These two books stand beautifully in conjunction with each other. On the one hand, they have quite different ways of approaching the subject – The Best We Could Do with its striking visuals and deeply personal autobiographical story, and The Refugees with its thoughtful and nuanced portrayal of a multiplicity of different experiences among Vietnamese-Americans. Yet they both delve deep into the same subject matter – the lives of people who have become Americans due in large part to the Vietnam War. The war is an ever present thread weaving throughout both books, but it’s not often the main focus of the narrative in either book. Instead, these books focus on the personal journeys of Vietnamese and Vietnamese-American individuals – their joys and their struggles, and the way Vietnamese and American culture rub up against each other in their lives. Both books are beautifully written, and the experience of reading them side by side deepened my understanding and connection to these stories and experiences.

Diversity in Verse Novels – Part II

I love reading verse novels. There’s something so alluring about them. If you’re not familiar with the genre, it’s a form in which the entire story is told in a series of non-rhyming poems, usually from the perspective of the main character (or switching back and forth between several characters). I find it to be a unique and beautiful way to get inside the thoughts of a character.

It’s a wonderful genre for diverse stories. The format of narrative poems allows for such intimate access to each character’s point of view. I find that even if the character is very different from me, I can understand his or her perspective more easily when I engage with poems like these.

I’ve already written one post about diversity in verse novels (you can find Part I here), but I just had to share a few more of my favorites.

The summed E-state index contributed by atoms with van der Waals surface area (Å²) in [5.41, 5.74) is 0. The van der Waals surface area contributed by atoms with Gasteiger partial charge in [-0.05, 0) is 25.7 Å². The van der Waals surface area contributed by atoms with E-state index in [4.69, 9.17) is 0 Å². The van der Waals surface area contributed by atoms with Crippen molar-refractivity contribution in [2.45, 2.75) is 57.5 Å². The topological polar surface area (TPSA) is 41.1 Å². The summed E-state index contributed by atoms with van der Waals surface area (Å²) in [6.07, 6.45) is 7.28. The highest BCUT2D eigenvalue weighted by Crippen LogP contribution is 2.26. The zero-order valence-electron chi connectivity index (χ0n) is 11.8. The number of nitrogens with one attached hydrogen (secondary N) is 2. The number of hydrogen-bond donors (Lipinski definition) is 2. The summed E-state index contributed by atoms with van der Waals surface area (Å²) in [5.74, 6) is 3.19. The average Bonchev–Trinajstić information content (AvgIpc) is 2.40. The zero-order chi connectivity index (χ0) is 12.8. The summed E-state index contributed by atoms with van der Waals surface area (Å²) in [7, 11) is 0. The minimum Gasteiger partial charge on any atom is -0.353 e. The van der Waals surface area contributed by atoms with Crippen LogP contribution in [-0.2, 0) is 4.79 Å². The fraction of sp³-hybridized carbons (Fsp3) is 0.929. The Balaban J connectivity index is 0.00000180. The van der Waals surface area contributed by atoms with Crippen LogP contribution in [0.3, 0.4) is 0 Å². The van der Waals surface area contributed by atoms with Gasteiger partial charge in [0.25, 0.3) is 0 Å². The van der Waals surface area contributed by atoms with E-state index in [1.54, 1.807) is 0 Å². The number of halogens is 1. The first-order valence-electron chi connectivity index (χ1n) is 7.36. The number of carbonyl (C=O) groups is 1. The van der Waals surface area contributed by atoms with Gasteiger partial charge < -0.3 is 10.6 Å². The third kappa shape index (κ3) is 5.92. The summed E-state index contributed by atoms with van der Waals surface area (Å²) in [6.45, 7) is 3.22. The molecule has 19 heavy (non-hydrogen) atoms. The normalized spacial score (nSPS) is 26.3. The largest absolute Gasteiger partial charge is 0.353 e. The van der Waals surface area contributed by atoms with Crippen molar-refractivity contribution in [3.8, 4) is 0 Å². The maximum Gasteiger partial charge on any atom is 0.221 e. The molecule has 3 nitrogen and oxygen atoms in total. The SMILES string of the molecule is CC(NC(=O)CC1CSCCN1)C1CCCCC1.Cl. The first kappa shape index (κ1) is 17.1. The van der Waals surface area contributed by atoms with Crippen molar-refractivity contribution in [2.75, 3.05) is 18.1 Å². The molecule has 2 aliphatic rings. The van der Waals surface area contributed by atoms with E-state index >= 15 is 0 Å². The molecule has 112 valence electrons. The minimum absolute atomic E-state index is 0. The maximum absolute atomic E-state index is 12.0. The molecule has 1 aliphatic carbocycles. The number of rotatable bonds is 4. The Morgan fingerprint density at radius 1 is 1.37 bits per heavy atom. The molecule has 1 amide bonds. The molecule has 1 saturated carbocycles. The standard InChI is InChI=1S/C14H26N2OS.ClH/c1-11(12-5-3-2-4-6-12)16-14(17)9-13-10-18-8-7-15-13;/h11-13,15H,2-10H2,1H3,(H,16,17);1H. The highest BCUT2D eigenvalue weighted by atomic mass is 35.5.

Brown Girl Dreaming – by Jacqueline Woodson

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This memoir, written as a series of narrative poems, tells the story of the author’s childhood during the 1960s and 70s. I was particularly struck by her comparisons of the culture of her home in New York with the culture of her mother’s family in South Carolina. Deftly written and inspiring.

The Crossover – by Kwame Alexander

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The language in this novel packs a punch. Each poem is full of movement and motion, sizzling across the page. The story is about basketball, but it’s also about brotherhood, about navigating adolescence, about working through family tension. It’s an engaging story, and a joy to read.

Audacity – by Melanie Crowder

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This powerfully written story was inspired by true events in the life of Clara Lemlich. It deals with immigration, antisemitism, women’s rights, labor rights, and protest, all in a very readable and accessible way. A Jewish immigrant from Russia in the early 20th century, Clara refuses to accept the terrible working conditions prevalent in her new community in New York. Her story is inspiring and expertly told.

Red Butterfly – by A.L. Sonnichsen

red butterfly

Kara has never met her birth mother. She was abandoned as an infant but taken in and cared for by an American woman living in China. She’s knows that something is unusual — even wrong — about her life, but she can’t quite figure out what’s going on. Why is she kept out of sight in their tiny apartment in Tianjin? Why can’t she and her American mother join Daddy in the U.S.? An intriguing and compelling story about adoption, family, and being undocumented.

Serafina’s Promise – by Ann E. Burg

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Serafina dreams of becoming a doctor someday. But her dream would require her to attend school, and money for a uniform and supplies is non-existent. Besides, Serafina’s mother needs her at home, to prepare for the arrival of the new baby — the whole family is hoping against hope that this time the baby will live past infancy. Set in Haiti, against the backdrop of the 2010 earthquake, this book is filled with hope and determination.

Diverse Children’s Books Link-up: Favorite Holiday Books

Our theme for this month’s Favorite Holiday Books. (Please feel free to share any holiday resources, not just winter holidays.) The theme is only a suggestion. Diverse posts on alternate topics are always welcome.

What Is #DiverseKidLit?

Diverse Children’s Books is a book-sharing meme designed to promote the reading and writing of children’s books that feature diverse characters. This community embraces all kinds of diversity including (and certainly not limited to) diverse, inclusive, multicultural, and global books for children of all backgrounds.